A series of horrific tornadoes and twisters touched down in the South and Midwest late Sunday night and early Monday morning, claiming the lives of at least two people in Birmingham, Ala.
Jefferson County sheriff's spokesman Randy Christian said a 16-year-old boy was killed in the city of Clay. An 82-year-old man was also killed as in the community of Oak Grove, reported CBS. Jefferson County reportedly experienced severe damage.
The twisters downed trees, power lines and leveled homes as it made its way across counties in the Midwest. Firefighters and rescue officials have also begun methodically searching residences house-by-house in search of injured survivors. Jefferson County Emergency Management Agency Duty Manager Bob Ammons said his office will do whatever it takes in order to preserve life and bring people to safety, reported The Associated Press.
Some roads are impassable, there are a number of county roads where you have either debris down, trees down, damage from homes, said Yasamie Richardson, a spokeswoman for the Alabama Emergency Management Agency, according to the Associated Press.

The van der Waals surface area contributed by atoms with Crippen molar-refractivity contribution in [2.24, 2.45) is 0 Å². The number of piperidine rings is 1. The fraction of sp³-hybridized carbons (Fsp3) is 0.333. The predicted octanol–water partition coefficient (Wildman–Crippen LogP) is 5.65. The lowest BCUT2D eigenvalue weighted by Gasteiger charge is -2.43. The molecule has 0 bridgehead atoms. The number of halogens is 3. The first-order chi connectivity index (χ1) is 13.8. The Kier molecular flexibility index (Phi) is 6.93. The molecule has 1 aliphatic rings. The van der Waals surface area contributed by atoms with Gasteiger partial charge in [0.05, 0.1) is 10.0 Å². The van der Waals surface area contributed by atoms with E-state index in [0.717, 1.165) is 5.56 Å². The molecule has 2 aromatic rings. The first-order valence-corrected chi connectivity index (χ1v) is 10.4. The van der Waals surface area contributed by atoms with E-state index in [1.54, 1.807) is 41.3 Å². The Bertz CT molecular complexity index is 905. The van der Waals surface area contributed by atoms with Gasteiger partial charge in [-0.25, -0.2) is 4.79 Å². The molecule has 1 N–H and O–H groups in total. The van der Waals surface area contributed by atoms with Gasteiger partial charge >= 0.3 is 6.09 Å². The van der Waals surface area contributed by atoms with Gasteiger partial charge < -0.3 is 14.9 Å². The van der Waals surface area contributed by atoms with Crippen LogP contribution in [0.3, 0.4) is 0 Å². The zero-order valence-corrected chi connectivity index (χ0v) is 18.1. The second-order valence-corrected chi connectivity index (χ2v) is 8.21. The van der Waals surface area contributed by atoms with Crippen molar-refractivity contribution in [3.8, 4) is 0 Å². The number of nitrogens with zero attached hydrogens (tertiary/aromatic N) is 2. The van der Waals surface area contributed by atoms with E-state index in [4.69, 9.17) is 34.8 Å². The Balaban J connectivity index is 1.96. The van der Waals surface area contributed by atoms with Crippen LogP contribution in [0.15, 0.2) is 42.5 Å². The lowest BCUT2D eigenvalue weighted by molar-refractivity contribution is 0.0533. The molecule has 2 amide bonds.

In the city of Clanton, Ala., 50 miles south of Birmingham, emergency workers reportedly responded to calls of an overturned trailer with people trapped inside. There are no known updates about any survivors.
Arkansas was also hit with twisters. At least five twisters touched down inside the state. There were no injuries reported at this time. However, roughly 13,400 homes were without power as of 5 a.m. this morning, according to Entergy Arkansas, Inc, a local power supply company.
This rare January weather event is caused by a cold front moving its way to the edge of colder air that cuts into unusually warm and moist air. Twisters begin forming as the powerful winds gusts begin rotating do to the mixed climate.
Widespread tornado outbreaks are not expected in the area, but experts are advising residents that to be careful of the destructive force, reported the Daily Mail.
Tornado warnings were also issued in parts of Tennessee and Mississippi.